Another key outcome of the current global crisis, and the G20 London is that it has given rise to a collective voice among the major emerging economies, the so-called "BRICs". In the lead up to the London Summit, the finance ministers of the BRIC group issued, for the first time ever, a Joint Statement, which called on the world’s leading economies to rebuild confidence, maintain and support credit flow to help restore growth.

They followed up in London by pressing, first, for the joint commitment to increase the flow of financial resources to the developing world; second, a joint commitment to rebalance the macroeconomic surveillance function of the IMF, especially placing new emphasis on monitoring the advanced economies with major international financial centers and large cross-border capital flows; and third, a new commitment to review the issue of representation inside the IFIs, with the intention of advancing reform proposals to better reflect "real economic weights", and more equitable representation of the membership.

It is also clear that among the BRICs, China stands out. Although Brazil and India along with South Africa possess a measure of moral authority, it is only China that has a sufficient amount of material capability to shape G20 outcomes through major financial resource contributions. Indeed many observers have come away from London talking not only about the weight of the G20 but of a new informal "G2" – a new condominium between the U.S. and China.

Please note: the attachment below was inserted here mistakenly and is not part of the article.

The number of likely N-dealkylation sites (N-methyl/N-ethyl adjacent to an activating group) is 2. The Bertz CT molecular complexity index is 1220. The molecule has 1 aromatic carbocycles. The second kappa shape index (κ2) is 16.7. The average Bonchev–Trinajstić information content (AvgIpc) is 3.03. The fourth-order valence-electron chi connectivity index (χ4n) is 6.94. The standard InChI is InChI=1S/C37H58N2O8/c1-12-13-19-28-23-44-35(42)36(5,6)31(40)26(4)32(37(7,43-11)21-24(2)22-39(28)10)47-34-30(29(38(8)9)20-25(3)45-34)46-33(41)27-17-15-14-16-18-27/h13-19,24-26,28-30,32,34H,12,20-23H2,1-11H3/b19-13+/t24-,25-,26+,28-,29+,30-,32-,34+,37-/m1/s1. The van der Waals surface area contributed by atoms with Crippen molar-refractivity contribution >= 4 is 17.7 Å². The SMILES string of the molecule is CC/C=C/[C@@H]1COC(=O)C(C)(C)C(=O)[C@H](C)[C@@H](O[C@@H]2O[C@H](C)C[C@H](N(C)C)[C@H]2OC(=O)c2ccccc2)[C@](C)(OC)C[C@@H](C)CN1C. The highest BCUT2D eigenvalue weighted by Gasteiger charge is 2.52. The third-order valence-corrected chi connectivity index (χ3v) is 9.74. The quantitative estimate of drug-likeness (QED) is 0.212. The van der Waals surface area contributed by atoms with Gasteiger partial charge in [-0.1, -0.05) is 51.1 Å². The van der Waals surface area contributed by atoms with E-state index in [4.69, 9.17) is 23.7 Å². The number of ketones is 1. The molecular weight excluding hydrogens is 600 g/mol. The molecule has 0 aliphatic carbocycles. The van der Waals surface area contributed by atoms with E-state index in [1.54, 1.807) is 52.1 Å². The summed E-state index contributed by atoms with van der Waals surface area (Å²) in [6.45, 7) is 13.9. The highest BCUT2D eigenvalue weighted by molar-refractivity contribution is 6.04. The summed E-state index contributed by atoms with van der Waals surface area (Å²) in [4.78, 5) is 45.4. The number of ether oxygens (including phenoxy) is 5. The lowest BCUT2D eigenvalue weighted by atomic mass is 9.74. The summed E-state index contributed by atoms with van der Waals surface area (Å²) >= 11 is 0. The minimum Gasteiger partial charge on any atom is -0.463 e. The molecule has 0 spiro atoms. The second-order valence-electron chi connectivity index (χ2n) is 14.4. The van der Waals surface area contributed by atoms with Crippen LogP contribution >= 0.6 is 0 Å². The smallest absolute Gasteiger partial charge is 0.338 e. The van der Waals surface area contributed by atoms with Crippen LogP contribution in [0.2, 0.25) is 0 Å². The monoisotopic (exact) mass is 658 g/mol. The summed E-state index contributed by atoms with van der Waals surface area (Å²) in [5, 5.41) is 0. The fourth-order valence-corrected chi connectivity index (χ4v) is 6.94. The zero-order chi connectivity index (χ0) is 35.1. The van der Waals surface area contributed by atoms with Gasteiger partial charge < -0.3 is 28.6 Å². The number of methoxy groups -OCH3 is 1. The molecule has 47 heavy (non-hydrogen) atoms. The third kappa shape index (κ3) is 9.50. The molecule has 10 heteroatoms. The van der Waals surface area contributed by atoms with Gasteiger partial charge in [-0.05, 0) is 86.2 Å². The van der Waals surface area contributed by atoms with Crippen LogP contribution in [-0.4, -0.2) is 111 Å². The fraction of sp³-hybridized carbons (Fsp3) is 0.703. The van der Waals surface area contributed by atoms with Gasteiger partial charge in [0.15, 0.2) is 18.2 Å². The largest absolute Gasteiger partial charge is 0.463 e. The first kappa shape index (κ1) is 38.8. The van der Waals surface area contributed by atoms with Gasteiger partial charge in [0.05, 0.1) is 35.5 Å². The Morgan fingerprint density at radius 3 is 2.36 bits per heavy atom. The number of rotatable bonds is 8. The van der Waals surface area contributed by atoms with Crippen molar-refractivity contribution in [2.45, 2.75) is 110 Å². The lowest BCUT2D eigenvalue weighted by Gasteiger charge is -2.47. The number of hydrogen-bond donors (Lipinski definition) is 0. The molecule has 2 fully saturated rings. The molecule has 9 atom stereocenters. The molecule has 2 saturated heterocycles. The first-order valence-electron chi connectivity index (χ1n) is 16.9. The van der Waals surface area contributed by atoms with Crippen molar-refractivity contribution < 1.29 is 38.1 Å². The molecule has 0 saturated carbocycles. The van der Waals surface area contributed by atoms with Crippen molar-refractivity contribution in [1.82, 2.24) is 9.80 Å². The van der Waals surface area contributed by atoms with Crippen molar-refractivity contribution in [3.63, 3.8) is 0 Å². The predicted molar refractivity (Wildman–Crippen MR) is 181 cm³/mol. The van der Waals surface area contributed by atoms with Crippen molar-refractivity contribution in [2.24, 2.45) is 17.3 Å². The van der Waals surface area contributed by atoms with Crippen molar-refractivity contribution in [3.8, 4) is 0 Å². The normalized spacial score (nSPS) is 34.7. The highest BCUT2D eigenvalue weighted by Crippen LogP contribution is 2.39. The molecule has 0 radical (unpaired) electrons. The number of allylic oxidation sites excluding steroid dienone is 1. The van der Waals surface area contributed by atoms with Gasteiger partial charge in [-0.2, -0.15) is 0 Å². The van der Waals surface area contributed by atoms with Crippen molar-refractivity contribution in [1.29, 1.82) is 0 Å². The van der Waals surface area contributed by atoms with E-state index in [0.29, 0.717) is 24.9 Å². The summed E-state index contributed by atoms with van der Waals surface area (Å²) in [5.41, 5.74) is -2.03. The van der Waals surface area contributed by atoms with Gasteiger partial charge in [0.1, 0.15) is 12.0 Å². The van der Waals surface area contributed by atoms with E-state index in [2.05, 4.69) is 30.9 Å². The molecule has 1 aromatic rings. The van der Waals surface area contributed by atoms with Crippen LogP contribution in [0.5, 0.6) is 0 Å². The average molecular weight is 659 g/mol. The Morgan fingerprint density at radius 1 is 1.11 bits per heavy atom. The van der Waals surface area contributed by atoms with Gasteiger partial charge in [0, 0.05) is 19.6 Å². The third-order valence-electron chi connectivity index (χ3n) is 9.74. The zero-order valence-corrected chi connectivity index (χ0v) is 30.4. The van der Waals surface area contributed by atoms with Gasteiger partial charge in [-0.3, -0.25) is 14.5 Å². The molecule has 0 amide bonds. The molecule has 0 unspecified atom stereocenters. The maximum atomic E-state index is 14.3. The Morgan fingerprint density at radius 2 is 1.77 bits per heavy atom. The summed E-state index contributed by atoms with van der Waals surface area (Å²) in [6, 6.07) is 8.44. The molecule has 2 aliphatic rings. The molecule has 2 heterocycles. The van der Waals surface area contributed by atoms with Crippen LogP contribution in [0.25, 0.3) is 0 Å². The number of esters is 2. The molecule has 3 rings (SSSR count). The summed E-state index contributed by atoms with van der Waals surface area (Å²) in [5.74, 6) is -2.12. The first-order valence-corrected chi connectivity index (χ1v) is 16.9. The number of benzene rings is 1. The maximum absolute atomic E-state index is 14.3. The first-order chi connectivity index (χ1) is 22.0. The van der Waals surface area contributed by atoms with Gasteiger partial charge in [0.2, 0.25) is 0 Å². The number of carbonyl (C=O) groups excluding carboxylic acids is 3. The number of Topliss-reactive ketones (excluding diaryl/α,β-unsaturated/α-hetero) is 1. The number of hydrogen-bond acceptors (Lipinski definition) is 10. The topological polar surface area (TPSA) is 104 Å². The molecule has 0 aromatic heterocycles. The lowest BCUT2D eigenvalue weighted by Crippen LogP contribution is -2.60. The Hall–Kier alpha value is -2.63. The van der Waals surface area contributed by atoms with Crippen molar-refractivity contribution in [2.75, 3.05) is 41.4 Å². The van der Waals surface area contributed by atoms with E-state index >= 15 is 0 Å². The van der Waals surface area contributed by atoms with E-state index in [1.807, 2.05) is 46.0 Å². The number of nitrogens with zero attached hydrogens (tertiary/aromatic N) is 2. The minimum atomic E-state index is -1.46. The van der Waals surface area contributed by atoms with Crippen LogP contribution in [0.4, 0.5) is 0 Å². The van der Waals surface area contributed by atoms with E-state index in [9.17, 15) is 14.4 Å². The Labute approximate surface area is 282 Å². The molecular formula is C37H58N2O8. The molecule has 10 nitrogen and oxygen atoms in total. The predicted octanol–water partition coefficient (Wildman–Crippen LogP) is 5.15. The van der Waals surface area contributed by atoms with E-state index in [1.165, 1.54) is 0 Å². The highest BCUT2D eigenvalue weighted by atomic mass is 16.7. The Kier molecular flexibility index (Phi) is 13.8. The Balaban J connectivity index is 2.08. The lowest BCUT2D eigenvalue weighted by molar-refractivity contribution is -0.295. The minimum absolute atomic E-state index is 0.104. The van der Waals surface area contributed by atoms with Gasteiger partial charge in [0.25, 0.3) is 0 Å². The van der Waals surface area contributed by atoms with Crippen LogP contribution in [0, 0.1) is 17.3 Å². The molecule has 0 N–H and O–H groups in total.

It would be unwise to jump to conclusions too soon. The G20 remains a work in progress, and the jury is still out on whether this larger grouping can deliver on its promises. If it can, then it would certainly provide the new organizational basis for the emerging global economic order.

However, if it fails to deliver on some major promises, it could fuel cynicism and fragmentation. Nor is a "stand alone" G2 inevitable. The EU would not be in favour of such a scenario. Nor is it certain that China wants such an organizational framework. Standing outside of the global South has disadvantages for Beijing, especially considering the substantial clout that it has accumulated within the South through massive new capital allocations and trading relations. For all involved, the best outcome may in fact be a more inclusive and democratized global governance, with a new architecture that provides for a greater measure of equality between the North and South, and between the emerging and traditional powers. - 09.06.2009

Note: Andrew F. Cooper is Associate Director and Distinguished Fellow at The Centre for International Governance Innovation (CIGI), and Professor of Political Science at the University of Waterloo in Canada. Gregory Chin is an Assistant Professor in the Department of Political Science and Faculty of Graduate Studies at York University in Canada, where he teaches global politics, comparative politics and East Asian political economy. Dr. Chin is also a Senior Fellow at CIGI.